Discretionary Fund Managers at SVS Securities Banned in £69m Bond Scheme

By Published On: 25 June 2024

The Financial Conduct Authority (FCA) has taken action against three individuals involved in a controversial scheme that saw SVS Securities, a discretionary fund manager (DFM), receive substantial commissions for investing £69.1 million of clients’ pensions into high-risk bonds.

Former CEO and majority shareholder of SVS Securities, Kulvir Virk, has been fined £215,500 and permanently banned from working in financial services. Meanwhile, former director Demetrios Hadjigeorgiou and head of compliance David Stephen were collectively fined £136,700 and barred from senior management roles. Both Hadjigeorgiou and Stephen are appealing this decision at the upper tribunal.

The FCA’s investigation revealed that Virk, with the assistance of Hadjigeorgiou and Stephen, prioritized personal gains over the welfare of their clients, jeopardizing the pensions of hundreds of individuals. Operating from 2003 to 2023, SVS Securities had developed a business model where clients were funneled into discretionary model portfolios, 63% of which were invested in high-risk bonds.

These bonds, which included investments in a bridging loan company and a startup lender, provided SVS Securities with commissions ranging from 10% to 12% taken from clients’ investments. Many of these bonds, managed by SVS directors and a close associate of Virk, have since defaulted, according to the FCA.

To attract clients to its model portfolios, SVS Securities paid unregulated introducers commissions between 7% and 9%. These introducers referred clients to specific financial advisers, who then recommended the high-risk investments. Notably, two advisers, responsible for advising 539 of the 879 model portfolio customers, had cross-shareholdings with an introducer linked to a marketing agreement authorized by Virk.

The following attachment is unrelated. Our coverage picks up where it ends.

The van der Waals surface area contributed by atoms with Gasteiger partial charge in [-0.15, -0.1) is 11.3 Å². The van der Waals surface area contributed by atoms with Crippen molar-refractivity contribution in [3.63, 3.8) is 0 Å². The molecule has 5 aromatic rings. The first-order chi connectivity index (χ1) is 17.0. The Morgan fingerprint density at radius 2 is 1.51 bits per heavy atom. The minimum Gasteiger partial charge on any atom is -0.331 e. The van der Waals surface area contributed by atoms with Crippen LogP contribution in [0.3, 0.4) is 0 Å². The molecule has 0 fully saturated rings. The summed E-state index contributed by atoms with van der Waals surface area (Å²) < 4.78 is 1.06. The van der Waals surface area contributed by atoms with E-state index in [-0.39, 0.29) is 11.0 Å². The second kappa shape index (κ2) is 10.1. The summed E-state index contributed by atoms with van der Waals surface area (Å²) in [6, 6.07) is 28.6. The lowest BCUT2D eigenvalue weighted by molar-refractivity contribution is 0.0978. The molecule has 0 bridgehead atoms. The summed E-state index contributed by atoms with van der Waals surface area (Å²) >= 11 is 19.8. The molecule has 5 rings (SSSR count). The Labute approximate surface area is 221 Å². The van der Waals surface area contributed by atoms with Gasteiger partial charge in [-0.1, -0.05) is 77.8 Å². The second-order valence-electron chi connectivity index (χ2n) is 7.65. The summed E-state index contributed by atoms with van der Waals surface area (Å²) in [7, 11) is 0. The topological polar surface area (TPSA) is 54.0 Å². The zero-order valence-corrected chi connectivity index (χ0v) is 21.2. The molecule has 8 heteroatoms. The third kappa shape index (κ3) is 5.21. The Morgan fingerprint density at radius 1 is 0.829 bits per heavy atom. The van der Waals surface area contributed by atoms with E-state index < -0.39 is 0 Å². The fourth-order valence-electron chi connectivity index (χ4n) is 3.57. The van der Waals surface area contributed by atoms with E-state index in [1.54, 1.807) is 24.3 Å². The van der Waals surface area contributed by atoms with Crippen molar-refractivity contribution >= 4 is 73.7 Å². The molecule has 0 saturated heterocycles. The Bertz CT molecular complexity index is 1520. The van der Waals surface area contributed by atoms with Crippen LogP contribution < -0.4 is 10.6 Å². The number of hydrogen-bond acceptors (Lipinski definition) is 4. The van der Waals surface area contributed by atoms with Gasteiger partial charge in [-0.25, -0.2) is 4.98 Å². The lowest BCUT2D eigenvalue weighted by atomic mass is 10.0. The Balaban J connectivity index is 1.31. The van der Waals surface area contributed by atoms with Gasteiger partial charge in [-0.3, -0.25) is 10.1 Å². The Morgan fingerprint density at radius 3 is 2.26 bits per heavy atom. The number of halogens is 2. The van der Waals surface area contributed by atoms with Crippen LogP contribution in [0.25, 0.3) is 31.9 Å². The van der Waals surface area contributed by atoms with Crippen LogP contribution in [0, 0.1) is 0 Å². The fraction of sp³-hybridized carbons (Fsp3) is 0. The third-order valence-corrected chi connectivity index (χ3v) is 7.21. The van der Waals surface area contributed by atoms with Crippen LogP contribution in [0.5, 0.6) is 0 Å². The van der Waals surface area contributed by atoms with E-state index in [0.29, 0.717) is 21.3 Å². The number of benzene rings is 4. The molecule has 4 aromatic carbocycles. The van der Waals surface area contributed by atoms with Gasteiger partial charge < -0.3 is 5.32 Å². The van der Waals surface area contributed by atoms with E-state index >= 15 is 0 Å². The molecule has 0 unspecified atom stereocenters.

Overall, £69.1 million of client funds were invested in these high-risk bonds. The FCA stated, “The model created systematic conflicts of interests and inappropriately prioritized income to SVS over the best interests of customers.”

Conflicts of Interest Exposed

SVS Securities’ business practices were riddled with conflicts of interest, notably commercial agreements initiated by Virk. This included a deal with bond provider Ingard, which had one of SVS’s co-directors on its board.

In a desperate bid to address liquidity and cash flow issues in November 2018, Virk entered SVS into a precarious agreement with secured lending provider Innovation Capital Finance. This deal promised SVS £1 million in commission, with £750,000 paid upfront, despite no due diligence being conducted.

Following a visit by the FCA in July 2019, SVS Securities agreed to cease all regulated activities on 2 August 2019. Just three days later, the firm was placed into special administration.

Therese Chambers, the FCA’s joint executive director of enforcement and market oversight, stated, “SVS and these three key figures played a significant role in a convoluted scheme that obscured the truth about customers’ pensions being allocated to high-risk bonds. Their actions jeopardized the future financial security of their clients, leading to potentially devastating consequences for many consumers.”

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Written by : HTLEGAL

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